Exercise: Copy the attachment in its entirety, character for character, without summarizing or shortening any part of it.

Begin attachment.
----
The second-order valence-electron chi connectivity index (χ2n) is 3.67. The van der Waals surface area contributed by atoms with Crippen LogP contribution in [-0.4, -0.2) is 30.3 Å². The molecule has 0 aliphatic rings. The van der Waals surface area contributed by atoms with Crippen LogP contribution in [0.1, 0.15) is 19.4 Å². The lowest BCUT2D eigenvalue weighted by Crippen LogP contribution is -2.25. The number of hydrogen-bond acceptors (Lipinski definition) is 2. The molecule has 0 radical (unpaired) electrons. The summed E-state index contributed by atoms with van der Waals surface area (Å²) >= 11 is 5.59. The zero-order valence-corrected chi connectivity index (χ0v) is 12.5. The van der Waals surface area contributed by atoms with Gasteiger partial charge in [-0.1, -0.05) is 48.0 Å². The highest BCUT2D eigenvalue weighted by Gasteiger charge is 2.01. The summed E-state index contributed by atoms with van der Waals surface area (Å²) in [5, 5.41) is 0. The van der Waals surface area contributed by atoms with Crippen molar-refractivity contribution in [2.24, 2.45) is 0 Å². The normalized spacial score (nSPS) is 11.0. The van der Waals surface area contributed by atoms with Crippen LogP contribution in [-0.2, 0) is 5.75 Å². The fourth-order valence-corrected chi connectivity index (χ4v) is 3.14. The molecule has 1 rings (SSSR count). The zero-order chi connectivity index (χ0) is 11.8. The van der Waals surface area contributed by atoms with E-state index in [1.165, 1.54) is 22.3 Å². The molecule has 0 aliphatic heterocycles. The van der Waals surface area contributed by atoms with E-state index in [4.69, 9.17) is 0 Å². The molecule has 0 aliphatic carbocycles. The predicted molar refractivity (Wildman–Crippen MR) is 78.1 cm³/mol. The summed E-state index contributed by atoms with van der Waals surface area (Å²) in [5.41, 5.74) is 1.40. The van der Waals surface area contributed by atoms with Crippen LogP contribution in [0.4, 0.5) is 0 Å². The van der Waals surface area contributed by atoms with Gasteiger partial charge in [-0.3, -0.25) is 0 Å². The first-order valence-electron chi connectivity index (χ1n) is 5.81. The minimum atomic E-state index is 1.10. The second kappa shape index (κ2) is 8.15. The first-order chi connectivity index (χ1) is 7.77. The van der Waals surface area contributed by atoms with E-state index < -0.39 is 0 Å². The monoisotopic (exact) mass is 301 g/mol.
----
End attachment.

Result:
The second-order valence-electron chi connectivity index (χ2n) is 3.67. The van der Waals surface area contributed by atoms with Crippen LogP contribution in [-0.4, -0.2) is 30.3 Å². The molecule has 0 aliphatic rings. The van der Waals surface area contributed by atoms with Crippen LogP contribution in [0.1, 0.15) is 19.4 Å². The lowest BCUT2D eigenvalue weighted by Crippen LogP contribution is -2.25. The number of hydrogen-bond acceptors (Lipinski definition) is 2. The molecule has 0 radical (unpaired) electrons. The summed E-state index contributed by atoms with van der Waals surface area (Å²) >= 11 is 5.59. The zero-order valence-corrected chi connectivity index (χ0v) is 12.5. The van der Waals surface area contributed by atoms with Gasteiger partial charge in [-0.1, -0.05) is 48.0 Å². The highest BCUT2D eigenvalue weighted by Gasteiger charge is 2.01. The summed E-state index contributed by atoms with van der Waals surface area (Å²) in [5, 5.41) is 0. The van der Waals surface area contributed by atoms with Crippen molar-refractivity contribution in [2.24, 2.45) is 0 Å². The normalized spacial score (nSPS) is 11.0. The van der Waals surface area contributed by atoms with Crippen LogP contribution in [-0.2, 0) is 5.75 Å². The fourth-order valence-corrected chi connectivity index (χ4v) is 3.14. The molecule has 1 rings (SSSR count). The zero-order chi connectivity index (χ0) is 11.8. The van der Waals surface area contributed by atoms with E-state index in [1.165, 1.54) is 22.3 Å². The molecule has 0 aliphatic heterocycles. The van der Waals surface area contributed by atoms with E-state index in [4.69, 9.17) is 0 Å². The molecule has 0 aliphatic carbocycles. The predicted molar refractivity (Wildman–Crippen MR) is 78.1 cm³/mol. The summed E-state index contributed by atoms with van der Waals surface area (Å²) in [5.41, 5.74) is 1.40. The van der Waals surface area contributed by atoms with Crippen LogP contribution in [0.4, 0.5) is 0 Å². The van der Waals surface area contributed by atoms with Gasteiger partial charge in [-0.3, -0.25) is 0 Å². The first-order valence-electron chi connectivity index (χ1n) is 5.81. The minimum atomic E-state index is 1.10. The second kappa shape index (κ2) is 8.15. The first-order chi connectivity index (χ1) is 7.77. The van der Waals surface area contributed by atoms with E-state index < -0.39 is 0 Å². The monoisotopic (exact) mass is 301 g/mol.